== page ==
Canada Can't Supply Gas to Europe Quickly

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With Europe seeking more gas supplies to makeup for the loss of Russian volumes, Canada is not able to meet these requests in time, Alberta’s energy minister Sonya Savage told Energy Intelligence in an exclusive interview.

As winter approaches in Europe, officials from European states have been scrambling to secure additional oil and gas volumes as disruption of Russian supplies continues.

Last month, German Chancellor Olaf Scholz visited Canada, the world’s fifth largest gas producer, asking for more LNG supplies. However, the feedback Scholz got was that he couldn't count on it.

“Our problem and our challenge is that we are behind on building LNG infrastructure … [this isn’t] going to be in enough time to get gas to Europe for this winter when there’s going to be a shortage of supply,” said Savage, speaking from Alberta.

Savage said that Canada at one point had some 18-19 LNG project proposals on the table but that right now only one — the LNG Canada project — was under construction on the west coast, with completion expected by 2025.

Record High Oil Output

Canada’s oil production meanwhile has hit an all time high of around 4 million barrels per day, with a target to reach 4.2 million b/d by the end of the year as higher oil prices are helping upstream companies boost their capex spending, Savage said.

Around 82% of Canada’s oil production comes from the province of Alberta from oil sands which produce heavy crude grades. Savage said the province of Alberta bases its budget on $70/bbl oil and any price above that means more revenues for the province in royalties.

“So we are at an all time [oil output] high, investment is up, drilling in the conventional sector is up and our companies’ balance sheets are in a much healthier place,” said Savage. “Most importantly we’re making progress on reducing emissions in Alberta and across Canada,” she added.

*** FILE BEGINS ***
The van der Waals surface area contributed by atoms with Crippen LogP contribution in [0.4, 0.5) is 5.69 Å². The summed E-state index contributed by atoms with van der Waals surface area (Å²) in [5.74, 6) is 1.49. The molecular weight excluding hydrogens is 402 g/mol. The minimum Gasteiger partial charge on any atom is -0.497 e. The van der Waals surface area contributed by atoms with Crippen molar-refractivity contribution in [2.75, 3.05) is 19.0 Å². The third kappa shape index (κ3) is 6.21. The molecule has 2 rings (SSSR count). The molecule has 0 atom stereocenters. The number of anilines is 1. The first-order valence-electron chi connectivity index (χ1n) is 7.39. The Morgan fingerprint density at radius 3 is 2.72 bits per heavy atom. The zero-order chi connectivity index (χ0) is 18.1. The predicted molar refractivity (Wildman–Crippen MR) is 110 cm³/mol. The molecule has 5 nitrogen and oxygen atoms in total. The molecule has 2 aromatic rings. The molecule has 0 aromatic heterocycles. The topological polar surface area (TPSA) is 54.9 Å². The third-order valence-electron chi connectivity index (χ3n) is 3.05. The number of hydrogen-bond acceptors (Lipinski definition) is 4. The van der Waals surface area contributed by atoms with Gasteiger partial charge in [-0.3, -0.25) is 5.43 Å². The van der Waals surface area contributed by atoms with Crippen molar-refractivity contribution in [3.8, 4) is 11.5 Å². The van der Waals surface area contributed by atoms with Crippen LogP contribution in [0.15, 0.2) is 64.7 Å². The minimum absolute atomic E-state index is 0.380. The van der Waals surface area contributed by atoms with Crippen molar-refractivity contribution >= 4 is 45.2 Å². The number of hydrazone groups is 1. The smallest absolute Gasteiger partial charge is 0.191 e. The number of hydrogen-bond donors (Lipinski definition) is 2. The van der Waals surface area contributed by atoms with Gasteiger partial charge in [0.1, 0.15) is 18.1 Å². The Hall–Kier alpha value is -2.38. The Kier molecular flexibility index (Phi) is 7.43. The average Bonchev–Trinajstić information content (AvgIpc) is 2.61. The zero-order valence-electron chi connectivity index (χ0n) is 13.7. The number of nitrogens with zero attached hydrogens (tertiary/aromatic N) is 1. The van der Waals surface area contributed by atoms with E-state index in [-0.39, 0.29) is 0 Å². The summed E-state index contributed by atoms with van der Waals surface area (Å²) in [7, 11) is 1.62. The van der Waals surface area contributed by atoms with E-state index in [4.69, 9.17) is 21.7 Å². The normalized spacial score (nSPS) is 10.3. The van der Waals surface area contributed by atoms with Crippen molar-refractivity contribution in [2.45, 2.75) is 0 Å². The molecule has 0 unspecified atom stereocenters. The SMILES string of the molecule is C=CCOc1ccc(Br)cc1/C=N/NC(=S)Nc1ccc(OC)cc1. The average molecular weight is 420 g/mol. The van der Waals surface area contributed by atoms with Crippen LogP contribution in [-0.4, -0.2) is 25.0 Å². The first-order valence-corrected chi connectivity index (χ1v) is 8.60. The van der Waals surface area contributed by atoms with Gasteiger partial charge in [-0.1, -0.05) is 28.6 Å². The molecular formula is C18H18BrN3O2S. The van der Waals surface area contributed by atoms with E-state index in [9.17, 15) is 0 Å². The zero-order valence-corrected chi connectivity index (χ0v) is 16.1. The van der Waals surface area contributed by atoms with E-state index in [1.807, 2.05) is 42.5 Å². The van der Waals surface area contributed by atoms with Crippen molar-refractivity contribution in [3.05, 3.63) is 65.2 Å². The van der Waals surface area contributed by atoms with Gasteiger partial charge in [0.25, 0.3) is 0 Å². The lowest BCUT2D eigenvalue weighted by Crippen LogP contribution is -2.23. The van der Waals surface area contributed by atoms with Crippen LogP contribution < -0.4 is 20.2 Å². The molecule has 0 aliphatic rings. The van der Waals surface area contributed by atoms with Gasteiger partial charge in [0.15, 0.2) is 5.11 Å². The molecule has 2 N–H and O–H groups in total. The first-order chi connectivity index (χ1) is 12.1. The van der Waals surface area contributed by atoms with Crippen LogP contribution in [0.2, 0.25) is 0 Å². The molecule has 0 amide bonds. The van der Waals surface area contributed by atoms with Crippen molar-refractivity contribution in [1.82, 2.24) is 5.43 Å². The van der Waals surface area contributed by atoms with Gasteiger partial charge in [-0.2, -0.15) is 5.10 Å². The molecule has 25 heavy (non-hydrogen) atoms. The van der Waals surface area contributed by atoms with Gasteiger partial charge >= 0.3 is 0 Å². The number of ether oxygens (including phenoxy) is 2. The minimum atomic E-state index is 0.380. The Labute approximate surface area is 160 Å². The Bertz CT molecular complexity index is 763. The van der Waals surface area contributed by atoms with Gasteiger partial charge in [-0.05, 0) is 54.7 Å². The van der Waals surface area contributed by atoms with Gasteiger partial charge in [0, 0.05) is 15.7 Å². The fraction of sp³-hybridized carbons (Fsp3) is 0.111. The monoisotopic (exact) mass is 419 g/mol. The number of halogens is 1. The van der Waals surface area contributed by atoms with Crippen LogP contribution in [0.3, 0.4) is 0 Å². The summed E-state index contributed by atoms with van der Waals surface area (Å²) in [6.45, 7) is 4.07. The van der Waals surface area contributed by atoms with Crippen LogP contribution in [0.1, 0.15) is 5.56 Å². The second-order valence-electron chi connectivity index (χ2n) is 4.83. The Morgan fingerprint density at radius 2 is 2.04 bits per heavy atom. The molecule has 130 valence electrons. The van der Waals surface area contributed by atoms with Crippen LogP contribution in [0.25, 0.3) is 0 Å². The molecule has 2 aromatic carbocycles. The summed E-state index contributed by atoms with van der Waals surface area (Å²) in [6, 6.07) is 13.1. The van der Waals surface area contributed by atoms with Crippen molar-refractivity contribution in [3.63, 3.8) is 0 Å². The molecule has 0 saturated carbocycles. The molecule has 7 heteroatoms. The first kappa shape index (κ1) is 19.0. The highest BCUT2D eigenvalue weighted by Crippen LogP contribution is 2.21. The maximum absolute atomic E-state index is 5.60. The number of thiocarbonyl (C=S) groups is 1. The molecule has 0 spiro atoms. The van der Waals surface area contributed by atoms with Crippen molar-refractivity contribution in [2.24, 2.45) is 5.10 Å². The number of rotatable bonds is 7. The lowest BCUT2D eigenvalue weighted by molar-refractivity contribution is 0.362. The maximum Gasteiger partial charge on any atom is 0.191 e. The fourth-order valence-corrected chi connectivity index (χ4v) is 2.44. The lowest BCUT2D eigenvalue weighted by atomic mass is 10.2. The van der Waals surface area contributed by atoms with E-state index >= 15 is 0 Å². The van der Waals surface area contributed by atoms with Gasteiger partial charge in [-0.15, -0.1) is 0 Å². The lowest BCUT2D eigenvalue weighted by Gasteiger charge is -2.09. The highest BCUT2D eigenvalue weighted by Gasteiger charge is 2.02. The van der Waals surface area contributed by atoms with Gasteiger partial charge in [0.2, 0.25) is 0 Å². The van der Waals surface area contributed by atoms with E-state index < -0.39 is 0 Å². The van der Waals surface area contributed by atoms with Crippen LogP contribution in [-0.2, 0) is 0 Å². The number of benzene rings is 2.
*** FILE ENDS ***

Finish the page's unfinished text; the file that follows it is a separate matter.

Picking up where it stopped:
Canadian Supply in Focus

Recent higher oil prices due to tighter global spare capacity and geopolitical tension amid the conflict between Russia and Ukraine has lead the US to seek help from Opec states in the Mideast Gulf region to add more supply.

Savage said she was “baffled” by that, especially as Canada is the US’s closest trade partner and ally, sitting on the fourth largest oil reserves in the world.

“We have to do more between our two countries to ensure energy security, affordability, reliability … we were a little baffled why they [US officials] were going so far away when we are right next door,” said Savage.

Striking an Energy-Climate Balance

At the same time, Canada has to strike a balance between energy and climate policies. The country has a target to reduce methane emissions by 45% in gas production by 2025 and so far the industry managed to cut the emissions by 35%, according to Savage.

“We have to find a very careful delicate balancing of energy and climate policy reflecting that we do need to lower emissions, we do need to move towards net zero, but we have to do it in a way that’s feasible both technologically and economically,” said Savage.

“[Otherwise] we get into that situation where climate ambitions hit reality and reality has pretty sharp teeth, and we end up in an energy crisis.”

Recently, European oil majors including BP and Total have divested out of their oil sands projects in Canada, a decision which Savage says doesn’t make sense

“Just to be clear that makes no sense because they are still holding assets in investments in oil and gas projects that are actually at a higher emission than the oil sands is right now. And you have to remember that the oil sands are on the pathway to net zero,” said Savage.

Six of Canada’s largest oil companies which make up 95% of the country’s oil sands production are part of an alliance called the Pathways Alliance which aim to meet the country’s climate goals though an actionable plan to reduce greenhouse gas (GHG) emissions from oil sands production in phases, with the ultimate goal of net-zero emissions by 2050.

Savage said that so far emissions from the oil sands has been lowered by 36%.

“We have the cleanest most ethically produced, most responsibly produced oil anywhere on the planet committed to net zero,” she said.

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